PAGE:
States looking to shore up their election-cybersecurity systems have already been given $380 million and a hotline to the Homeland Security Department. And that’s likely to be all they’ll get, at least until after the midterms.
In the wake of a Senate Rules Committee hearing on Tuesday featuring testimony from three state election officials, Chairman Roy Blunt and ranking member Amy Klobuchar downplayed the idea that the Secure Elections Act—a bipartisan bill crafted in the wake of the Russian government’s 2016 attack against the U.S. presidential election—will pass in time to help safeguard November’s vote.
Klobuchar highlighted the allocation of $380 million in March’s budget bill for states to upgrade their election-cybersecurity infrastructure, suggesting the most crucial task has already been accomplished by Congress.
“We got the money out—we’d like to get more money out, but we got the money out immediately,” Klobuchar told reporters after the hearing. “And if we don’t pass [the Secure Elections Act] right before [November] 2018, we can still pass it after.”
In addition to diverting additional funds to election security, the bill would set up a cooperative cybersecurity framework between DHS and state officials and create a minimum set of requirements states must meet on issues such as postelection audits.
But given the reportedly positive trajectory on many of those issues, Blunt suggested that new legislation may not be the highest priority for Congress. “Most of the things that the Secure Elections Act would require happen in the future appear to be happening now,” the Missouri Republican said.
Blunt was in part referencing the newfound respect and robust cooperation between DHS and state officials on election cybersecurity. After what was categorized by nearly every participant as a “rocky start” to DHS’s bid to embed itself into the security systems of state elections, officials on Tuesday spoke glowingly of a détente between the two sides.
Even Jay Ashcroft, Missouri’s Republican secretary of state and a former fierce critic of DHS’s intrusion into his state, seemed caught up in the kumbaya moment. Addressing Matt Masterson, a senior cybersecurity adviser at DHS, Ashcroft said, “All of the concerns I had about DHS, and all of the points that I pointed to, were before you and the people that hired you [came into office]. I’m still a little gun-shy, but I will admit that DHS has, I think, been night-and-day different than they were at the end of 2016.”
But state officials say it’s not just about a closer working relationship with DHS. While the Election Assistance Commission continues to dole out the $380 million—Blunt said Tuesday that $250 million has been requested by 38 states, with around $150 million already disbursed—state officials say more money is needed.
“I would respectfully request that those in Congress consider some ongoing way to provide resources for us along those same lines,” said Steve Simon, Minnesota’s secretary of state. “While we don’t want to look a gift horse in the mouth, and we are very grateful—I know I am—for that money, this is expensive. And the recommendations we get from the Department of Homeland Security—while very helpful, they have a price tag. And that’s not always accounted for in state budgets.”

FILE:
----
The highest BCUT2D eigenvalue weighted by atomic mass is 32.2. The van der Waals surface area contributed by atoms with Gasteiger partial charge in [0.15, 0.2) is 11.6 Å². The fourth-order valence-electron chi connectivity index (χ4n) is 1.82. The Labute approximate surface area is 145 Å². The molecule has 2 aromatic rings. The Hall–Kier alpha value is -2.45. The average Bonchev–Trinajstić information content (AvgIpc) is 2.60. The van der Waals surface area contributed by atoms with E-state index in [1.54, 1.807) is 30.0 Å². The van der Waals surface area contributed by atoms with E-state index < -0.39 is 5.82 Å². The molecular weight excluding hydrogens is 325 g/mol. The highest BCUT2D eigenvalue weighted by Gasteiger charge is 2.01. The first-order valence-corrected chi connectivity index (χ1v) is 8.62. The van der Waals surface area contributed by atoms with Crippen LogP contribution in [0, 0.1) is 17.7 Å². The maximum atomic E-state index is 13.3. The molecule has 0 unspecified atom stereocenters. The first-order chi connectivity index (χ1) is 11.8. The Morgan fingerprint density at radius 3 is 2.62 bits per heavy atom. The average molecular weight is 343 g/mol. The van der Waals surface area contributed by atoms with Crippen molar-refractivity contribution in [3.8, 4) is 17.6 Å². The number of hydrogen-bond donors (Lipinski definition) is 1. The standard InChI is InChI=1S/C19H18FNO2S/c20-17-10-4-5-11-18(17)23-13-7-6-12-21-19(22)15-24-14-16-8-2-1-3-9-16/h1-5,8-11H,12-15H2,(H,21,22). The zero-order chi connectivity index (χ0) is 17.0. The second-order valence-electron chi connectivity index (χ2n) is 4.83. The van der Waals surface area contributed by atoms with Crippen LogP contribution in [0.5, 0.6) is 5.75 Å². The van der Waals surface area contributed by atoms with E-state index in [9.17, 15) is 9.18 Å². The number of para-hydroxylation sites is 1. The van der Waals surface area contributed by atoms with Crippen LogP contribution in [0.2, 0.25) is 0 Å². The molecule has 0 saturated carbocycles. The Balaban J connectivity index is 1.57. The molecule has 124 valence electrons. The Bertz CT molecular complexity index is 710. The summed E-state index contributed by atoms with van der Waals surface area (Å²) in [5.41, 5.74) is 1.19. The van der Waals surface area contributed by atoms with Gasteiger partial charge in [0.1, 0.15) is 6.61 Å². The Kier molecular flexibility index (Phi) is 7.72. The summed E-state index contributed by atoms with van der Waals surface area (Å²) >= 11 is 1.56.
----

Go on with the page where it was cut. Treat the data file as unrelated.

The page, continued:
The latest draft of the Secure Elections Act, sponsored by Klobuchar and Republican Sen. James Lankford, allocates another $386 million to states for election-cybersecurity upgrades. That’s similar to the $380 million already allocated, and some state officials expect the final amount to be much smaller.
The Senate Rules Committee has primary jurisdiction over the legislation, and Blunt suggested to reporters that there will eventually be a hearing specifically addressing the bill. But past attempts to pass legislation in time for the midterms have been stymied.
“We tried to get it on the [National Defense Authorization Act]; we have tried to get it done by itself,” Klobuchar said. “We tried to get the whole bill on the Budget Act. And we’re trying with appropriations now to see what we can do to get some of it on there.”
It’s not clear that all Republicans support further election-cybersecurity legislation. Blunt was the only GOP senator to ask questions during Tuesday’s panel, and Sen. Deb Fischer was the only other Republican to briefly attend the hearing.
During his opening statement, Ashcroft suggested that the threat of voter fraud was “exponentially greater” than the threat of election hacking. The Missouri secretary of state said lawmakers overemphasizing the issue worked to undermine voter confidence in the system and, ultimately, suppress turnout.
Ashcroft’s statement prompted a furious response from Democrats on the panel. But Sen. Ron Johnson, the chairman of the Homeland Security and Government Affairs Committee, had advanced a similar argument during an election-cybersecurity hearing in April.
State officials no longer hold out much hope that the Secure Elections Act will pass in time to help secure the midterms.
“I can’t believe it would have any impact on 2018,” said Jim Condos, Vermont’s secretary of state and the incoming president of the National Association of Secretaries of State. “By the time they get around to it—who knows when it’s going to pass. I don’t see it passing before October.”
But Condos and other state officials say the bill could still be an important part of hardening their defenses in 2020, when foreign meddling is expected to be more extensive. And Senate supporters of the legislation say they’ll keep pushing the measure even if the window closes on 2018.
“You’ve got these guys in small counties all over the country, and they’re supposed to somehow think that they’re all protected when you have major U.S. companies being hacked,” Klobuchar said. “That’s just not fair to them. And so that’s why I don’t think it’s just for fun that they’re here saying they need more resources.”